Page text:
On Understanding Programs.

On a number of occasions I have stated the requirement that if we ever want to be able to compose really large programs reliably, we need a discipline such that the intellectual effort E (measured in some loose sense) needed to understand a program does not grow more rapidly than proportional to the program length L (measured in an equally loose sense) and that if the best we can attain is a growth of E proportional to, say L2, we had better admit defeat. As an aside I used to express my fear that many programs were written in such a fashion that the functional dependence was more like an exponential growth!

I now offer, for the reader's consideration, an example showing how the same program can be understood in two different ways: in the one way, E grows proportional to L, in the other way it grows (even worse than) exponentially.

I express E in the number of "steps of reasoning" needed, a number which is determined as follows.

Let us consider a "stretched" program of the form

 "S1; S2; ...; SN" (1)

i.e. the corresponding computations are a time-succession of the executions of S1 through SN in that order. When the nett effect of the execution of each individual statement Si is given, my measuring convention states that it takes N steps to understand program (1), i.e. to establish that the cumulative effect of N successive actions satisfies the requirements imposed upon the computations evoked by program (1).

In the case of a program of the form

 "if B then S1 else S2" (2)

where, again, the nett effect of the execution of the statements S1 and S2 has been given, my measuring convention states that it takes 2 steps to understand program (2), viz. one step for the case B and another for the case non B.

Consider now a program of the form

 "if B1 then S11 else S12;  if B2 then S21 else S22;                      .                      .                      .  if BN then SN 1 else SN 2" (3)

According to the measuring convention it takes 2 steps per alternative statement to understand it, i.e. to establish that the nett effect of

 "if Bi then S i 1 else S i 2"

is equivalent to that of the execution of an abstract statement S i . Having N such alternative statements it takes us 2N steps to reduce program (3) to one of the form of program (1); to understand the latter form of the program takes us another N steps, giving 3N steps of reasoning in toto.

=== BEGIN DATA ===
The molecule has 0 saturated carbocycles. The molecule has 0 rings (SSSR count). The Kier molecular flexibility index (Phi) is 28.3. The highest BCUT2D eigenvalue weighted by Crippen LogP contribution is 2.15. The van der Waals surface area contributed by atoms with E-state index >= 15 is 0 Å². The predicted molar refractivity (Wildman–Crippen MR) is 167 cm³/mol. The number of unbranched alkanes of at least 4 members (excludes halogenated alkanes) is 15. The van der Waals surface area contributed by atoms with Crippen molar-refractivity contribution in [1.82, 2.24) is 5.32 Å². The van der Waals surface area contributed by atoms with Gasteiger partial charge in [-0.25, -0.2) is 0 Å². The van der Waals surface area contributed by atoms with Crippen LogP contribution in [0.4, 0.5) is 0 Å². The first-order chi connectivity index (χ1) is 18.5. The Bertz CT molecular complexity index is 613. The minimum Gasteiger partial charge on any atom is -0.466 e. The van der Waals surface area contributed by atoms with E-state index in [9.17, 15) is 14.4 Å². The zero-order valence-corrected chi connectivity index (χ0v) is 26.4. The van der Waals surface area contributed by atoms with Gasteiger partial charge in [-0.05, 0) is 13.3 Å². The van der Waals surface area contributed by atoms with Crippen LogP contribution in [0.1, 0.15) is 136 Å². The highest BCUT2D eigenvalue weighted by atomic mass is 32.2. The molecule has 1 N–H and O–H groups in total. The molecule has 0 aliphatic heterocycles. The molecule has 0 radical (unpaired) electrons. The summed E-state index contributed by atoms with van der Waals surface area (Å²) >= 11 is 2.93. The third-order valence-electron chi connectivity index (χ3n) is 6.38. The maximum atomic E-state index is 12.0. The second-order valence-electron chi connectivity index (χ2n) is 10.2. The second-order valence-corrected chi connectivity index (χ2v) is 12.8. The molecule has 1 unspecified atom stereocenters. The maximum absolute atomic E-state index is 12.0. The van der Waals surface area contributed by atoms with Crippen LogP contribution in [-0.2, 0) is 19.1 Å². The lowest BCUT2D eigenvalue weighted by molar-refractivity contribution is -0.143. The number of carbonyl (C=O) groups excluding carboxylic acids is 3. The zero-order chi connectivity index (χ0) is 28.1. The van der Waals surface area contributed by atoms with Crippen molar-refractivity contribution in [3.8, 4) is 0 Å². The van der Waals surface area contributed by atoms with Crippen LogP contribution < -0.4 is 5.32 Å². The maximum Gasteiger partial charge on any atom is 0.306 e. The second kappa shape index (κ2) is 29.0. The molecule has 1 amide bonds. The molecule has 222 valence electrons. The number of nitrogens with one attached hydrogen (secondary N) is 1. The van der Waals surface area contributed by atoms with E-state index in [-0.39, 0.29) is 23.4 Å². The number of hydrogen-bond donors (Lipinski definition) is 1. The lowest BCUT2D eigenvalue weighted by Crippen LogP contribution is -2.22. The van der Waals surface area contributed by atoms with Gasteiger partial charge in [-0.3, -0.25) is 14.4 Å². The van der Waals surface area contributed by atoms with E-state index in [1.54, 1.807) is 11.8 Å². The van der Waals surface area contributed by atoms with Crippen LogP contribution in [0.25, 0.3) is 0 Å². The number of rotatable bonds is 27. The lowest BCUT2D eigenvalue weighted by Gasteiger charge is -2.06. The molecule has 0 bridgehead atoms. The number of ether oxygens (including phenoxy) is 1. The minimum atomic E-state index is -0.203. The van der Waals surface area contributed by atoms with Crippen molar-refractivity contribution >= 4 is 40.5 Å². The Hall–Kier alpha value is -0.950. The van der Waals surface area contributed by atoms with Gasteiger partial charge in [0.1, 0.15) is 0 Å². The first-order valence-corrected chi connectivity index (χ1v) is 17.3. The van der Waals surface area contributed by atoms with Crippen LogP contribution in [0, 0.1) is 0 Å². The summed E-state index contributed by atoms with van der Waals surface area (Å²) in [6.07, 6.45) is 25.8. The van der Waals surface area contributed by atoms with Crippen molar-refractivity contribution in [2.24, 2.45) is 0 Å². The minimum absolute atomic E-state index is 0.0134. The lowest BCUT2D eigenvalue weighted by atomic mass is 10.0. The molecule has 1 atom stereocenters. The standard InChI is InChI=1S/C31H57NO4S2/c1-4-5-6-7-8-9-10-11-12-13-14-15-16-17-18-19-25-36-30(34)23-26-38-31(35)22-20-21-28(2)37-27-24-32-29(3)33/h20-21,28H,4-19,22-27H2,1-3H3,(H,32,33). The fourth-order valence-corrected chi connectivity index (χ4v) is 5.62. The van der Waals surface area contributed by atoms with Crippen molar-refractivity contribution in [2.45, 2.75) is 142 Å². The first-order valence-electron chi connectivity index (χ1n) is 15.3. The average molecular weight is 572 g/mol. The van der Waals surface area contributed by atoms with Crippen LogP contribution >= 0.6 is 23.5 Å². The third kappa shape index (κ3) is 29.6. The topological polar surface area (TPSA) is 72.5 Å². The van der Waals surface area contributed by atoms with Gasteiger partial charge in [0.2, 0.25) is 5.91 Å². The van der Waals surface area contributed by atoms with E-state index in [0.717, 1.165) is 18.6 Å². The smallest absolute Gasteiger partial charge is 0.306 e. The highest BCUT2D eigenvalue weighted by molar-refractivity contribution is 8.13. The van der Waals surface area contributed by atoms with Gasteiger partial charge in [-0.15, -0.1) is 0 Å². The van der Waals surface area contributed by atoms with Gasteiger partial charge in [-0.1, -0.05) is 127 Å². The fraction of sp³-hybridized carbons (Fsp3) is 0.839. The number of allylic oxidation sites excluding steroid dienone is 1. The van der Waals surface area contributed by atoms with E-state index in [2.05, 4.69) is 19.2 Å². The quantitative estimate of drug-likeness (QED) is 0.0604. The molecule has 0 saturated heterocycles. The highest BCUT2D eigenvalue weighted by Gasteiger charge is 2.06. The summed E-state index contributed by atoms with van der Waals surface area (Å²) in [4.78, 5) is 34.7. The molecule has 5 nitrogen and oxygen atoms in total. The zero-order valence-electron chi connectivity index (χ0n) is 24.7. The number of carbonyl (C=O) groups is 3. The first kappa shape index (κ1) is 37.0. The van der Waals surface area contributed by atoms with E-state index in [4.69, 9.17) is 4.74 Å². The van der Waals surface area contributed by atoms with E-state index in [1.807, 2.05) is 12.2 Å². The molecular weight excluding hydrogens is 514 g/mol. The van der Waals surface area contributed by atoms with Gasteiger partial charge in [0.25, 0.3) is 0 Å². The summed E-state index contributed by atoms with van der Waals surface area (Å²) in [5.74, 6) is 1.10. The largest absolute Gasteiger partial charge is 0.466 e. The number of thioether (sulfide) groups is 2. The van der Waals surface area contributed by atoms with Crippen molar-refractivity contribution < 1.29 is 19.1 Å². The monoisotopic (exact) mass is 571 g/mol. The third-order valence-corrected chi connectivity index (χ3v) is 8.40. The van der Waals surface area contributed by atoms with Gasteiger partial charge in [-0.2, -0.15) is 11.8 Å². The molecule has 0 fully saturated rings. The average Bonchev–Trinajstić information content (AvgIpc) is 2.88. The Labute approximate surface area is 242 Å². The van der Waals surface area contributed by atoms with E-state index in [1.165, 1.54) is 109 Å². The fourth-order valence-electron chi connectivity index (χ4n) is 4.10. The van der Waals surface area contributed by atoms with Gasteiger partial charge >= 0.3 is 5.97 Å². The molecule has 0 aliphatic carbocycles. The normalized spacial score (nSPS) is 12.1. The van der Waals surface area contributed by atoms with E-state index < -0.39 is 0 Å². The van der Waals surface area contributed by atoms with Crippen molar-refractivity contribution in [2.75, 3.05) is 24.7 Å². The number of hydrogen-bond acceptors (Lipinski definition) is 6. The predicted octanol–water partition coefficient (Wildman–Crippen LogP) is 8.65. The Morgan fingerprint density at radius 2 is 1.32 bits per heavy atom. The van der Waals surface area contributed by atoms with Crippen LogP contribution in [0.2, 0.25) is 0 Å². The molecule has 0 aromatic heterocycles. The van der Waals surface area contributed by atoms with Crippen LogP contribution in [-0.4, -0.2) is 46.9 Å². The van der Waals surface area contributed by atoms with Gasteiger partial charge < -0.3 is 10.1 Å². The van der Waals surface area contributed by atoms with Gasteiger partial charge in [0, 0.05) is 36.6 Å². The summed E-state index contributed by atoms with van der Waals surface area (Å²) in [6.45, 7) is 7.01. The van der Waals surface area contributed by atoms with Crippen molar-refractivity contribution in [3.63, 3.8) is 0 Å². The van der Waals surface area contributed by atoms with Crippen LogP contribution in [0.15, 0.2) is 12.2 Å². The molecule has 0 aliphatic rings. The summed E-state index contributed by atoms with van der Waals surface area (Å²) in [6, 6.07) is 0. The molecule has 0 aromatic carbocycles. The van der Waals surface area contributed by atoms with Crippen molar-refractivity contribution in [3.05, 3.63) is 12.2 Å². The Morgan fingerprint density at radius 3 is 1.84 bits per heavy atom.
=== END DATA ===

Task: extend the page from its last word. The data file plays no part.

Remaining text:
If we had not introduced the abstract statements S i , but had tried to understand program (3) directly in terms of executions of the statements S i j , each such computation would be the cumulative effect of N such statement executions and would as such require N steps to understand it. Trying to understand the algorithm in terms of the S i j , however, implies that we have to distinguish between 2N different routings through the program and this would lead to N*2N steps of reasoning!

If by now the reader protests that the second way to try to understand program (3) is utterly foolish, then I have him exactly in the position where I want him to be, for then we could not agree more fully. The point is, that any effort to improve upon the second method yields a method more similar to the first one: one will find oneself introducing the abstract statements S i (or combinations of them)!

The whole demonstration is an urgent plea to use our powers of abstraction as consciously as possible (and to restrict ourselves in programming to those program structures in which these powers can be exploited at greatest advantage!) The reader who has followed me thus far may wonder whether he has been confronted with something deep or something trivial. So did I, when I discovered this example; I have, however, decided to submit it for publication when I felt that it was probably both.

Edsger W.Dijkstra
Technological University
EINDHOVEN
The Netherlands

transcribed by Tristram Brelstaff
revised Thu, 14 Jul 2005